Sadly, DreamWorks' executives may view this film as a flop. It cost $145 million to produce, the typical amount for one of their films, and it's going to miss that domestically. Worldwide, it isn't doing significantly better, though it should double the budget by the end of its run. From the beginning, it was not going to be as big as Madagascar 3, but by all means it should've grossed around the same amount of something like a Blue Sky film.

Now I think I know why DreamWorks is using such an aggressive Oscar campaign for this film (even pushing it for Best Picture)... They're trying hard to get audiences to go see it before Oscar season to boost it. They don't want people to forget it. Good intentions, but will that work? Word of mouth is certainly good, the film was at #2 for two weeks in a row after opening lower. It may stay in the Top 5 once the heavies drop off the charts, though The Hobbit: An Unexpected Journey is giving family audiences their holiday fix. It may be curtains for this well-received, quality-made DreamWorks film.

It's just not good because DreamWorks' output is better than it used to be, and it should be faring better. I'm not necessarily worried about DreamWorks' executives turning around and saying, "Audiences don't like serious films from us! Let's go back to goofy comedies!" How To Train Your Dragon is their best-received film and was a big hit domestically, outgrossing all of their non-sequel/Shrek films. Kung Fu Panda 2 and Puss in Boots were saved by big international grosses. Megamind, despite getting mixed-to-positive reception, did well enough.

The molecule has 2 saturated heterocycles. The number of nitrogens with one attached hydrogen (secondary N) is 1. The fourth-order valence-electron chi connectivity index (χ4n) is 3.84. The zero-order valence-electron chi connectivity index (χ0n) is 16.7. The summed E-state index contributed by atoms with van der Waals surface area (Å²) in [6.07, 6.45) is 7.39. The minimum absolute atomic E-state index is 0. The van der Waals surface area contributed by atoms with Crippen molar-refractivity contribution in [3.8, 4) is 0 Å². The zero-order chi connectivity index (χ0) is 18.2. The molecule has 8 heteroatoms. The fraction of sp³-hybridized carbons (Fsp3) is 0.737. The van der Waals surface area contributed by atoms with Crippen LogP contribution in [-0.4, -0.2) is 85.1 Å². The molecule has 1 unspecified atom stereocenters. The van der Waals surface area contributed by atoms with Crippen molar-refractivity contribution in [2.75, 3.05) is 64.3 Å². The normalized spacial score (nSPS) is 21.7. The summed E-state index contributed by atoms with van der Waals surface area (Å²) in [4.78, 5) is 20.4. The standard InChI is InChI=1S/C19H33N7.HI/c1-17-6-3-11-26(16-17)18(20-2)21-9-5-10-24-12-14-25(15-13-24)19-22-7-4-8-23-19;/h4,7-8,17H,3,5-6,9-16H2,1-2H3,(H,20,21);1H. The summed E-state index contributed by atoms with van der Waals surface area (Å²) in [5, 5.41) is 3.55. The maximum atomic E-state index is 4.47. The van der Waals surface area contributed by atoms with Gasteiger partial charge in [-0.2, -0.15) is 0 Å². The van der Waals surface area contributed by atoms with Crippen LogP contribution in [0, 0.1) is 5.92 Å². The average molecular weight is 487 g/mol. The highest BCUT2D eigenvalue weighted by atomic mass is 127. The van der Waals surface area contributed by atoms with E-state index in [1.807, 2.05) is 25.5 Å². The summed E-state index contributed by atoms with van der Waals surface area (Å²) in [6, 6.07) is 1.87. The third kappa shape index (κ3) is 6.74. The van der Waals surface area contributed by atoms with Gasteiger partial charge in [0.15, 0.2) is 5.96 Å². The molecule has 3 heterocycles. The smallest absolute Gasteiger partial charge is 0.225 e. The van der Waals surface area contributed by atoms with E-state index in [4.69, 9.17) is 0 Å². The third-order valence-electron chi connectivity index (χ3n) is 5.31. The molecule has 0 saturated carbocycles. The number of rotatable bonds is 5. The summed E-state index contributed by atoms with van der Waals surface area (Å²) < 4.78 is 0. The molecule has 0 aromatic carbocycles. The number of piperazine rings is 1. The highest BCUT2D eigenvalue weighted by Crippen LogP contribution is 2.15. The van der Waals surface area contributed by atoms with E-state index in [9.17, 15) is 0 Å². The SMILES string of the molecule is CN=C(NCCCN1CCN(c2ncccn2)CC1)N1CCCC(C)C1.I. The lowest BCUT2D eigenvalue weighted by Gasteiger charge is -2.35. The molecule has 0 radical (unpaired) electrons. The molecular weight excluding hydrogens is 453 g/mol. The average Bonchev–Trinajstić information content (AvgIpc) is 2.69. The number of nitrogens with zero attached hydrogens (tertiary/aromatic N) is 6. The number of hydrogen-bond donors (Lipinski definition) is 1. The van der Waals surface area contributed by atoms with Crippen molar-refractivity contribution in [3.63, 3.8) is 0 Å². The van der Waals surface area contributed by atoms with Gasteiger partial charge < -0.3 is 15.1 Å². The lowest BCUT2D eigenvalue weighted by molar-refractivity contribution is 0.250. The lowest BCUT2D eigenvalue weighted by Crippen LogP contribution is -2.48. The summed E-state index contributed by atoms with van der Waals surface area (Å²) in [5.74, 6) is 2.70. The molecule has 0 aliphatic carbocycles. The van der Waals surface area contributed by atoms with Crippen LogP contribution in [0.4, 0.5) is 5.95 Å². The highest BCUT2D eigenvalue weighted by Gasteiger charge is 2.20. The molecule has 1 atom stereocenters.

Still, the low amount this film will make stateside will not look good. This is even less than Bee Movie, and if it misses $100 million, it'll be their first non-Aardman film to miss that mark since Sinbad: Legend of the Seven Seas in 2003. You know, that poorly-received hand-drawn film that notoriously sunk? Also consider 3D ticket prices and attendance... Not good.

I'm just hoping that this doesn't shatter DreamWorks' hopes in risky projects and creative ideas. This film didn't underperform because of the quality, it's actually getting legs because of its strengths. It's successfully appealing to family audiences and slowly getting everyone else interested. The Oscar campaign may help it too. No, quality had nothing to do with it. This film underperformed because it was once again a combination of things: Bad timing (way too much family-friendly, 3D competition), poor title, misguided marketing and no real push to get a real wide audience to show up on opening weekend.

Will 20th Century Fox get it right with a future DreamWorks film that's similar to this in tone?

What is your take on this? Why do you think this film opened poorly? Why do you think it isn't doing so well? Sound off!

2 comments:

  1. I've notice Rise of the Guardians is doing well in forign markets, while Wreck-It Ralph is doing poorly in the forign markets, and each film preeforms the exact opposite in the domestic market.

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  2. "Wreck-It Ralph" isn't out all over the world yet (the UK doesn't get the film until February, Japan has to wait till March), so it's doing okay for a film that's only playing in some other countries. "Rise of the Guardians" is also doing okay, but it may not be enough for the suits at DreamWorks. Only time will tell...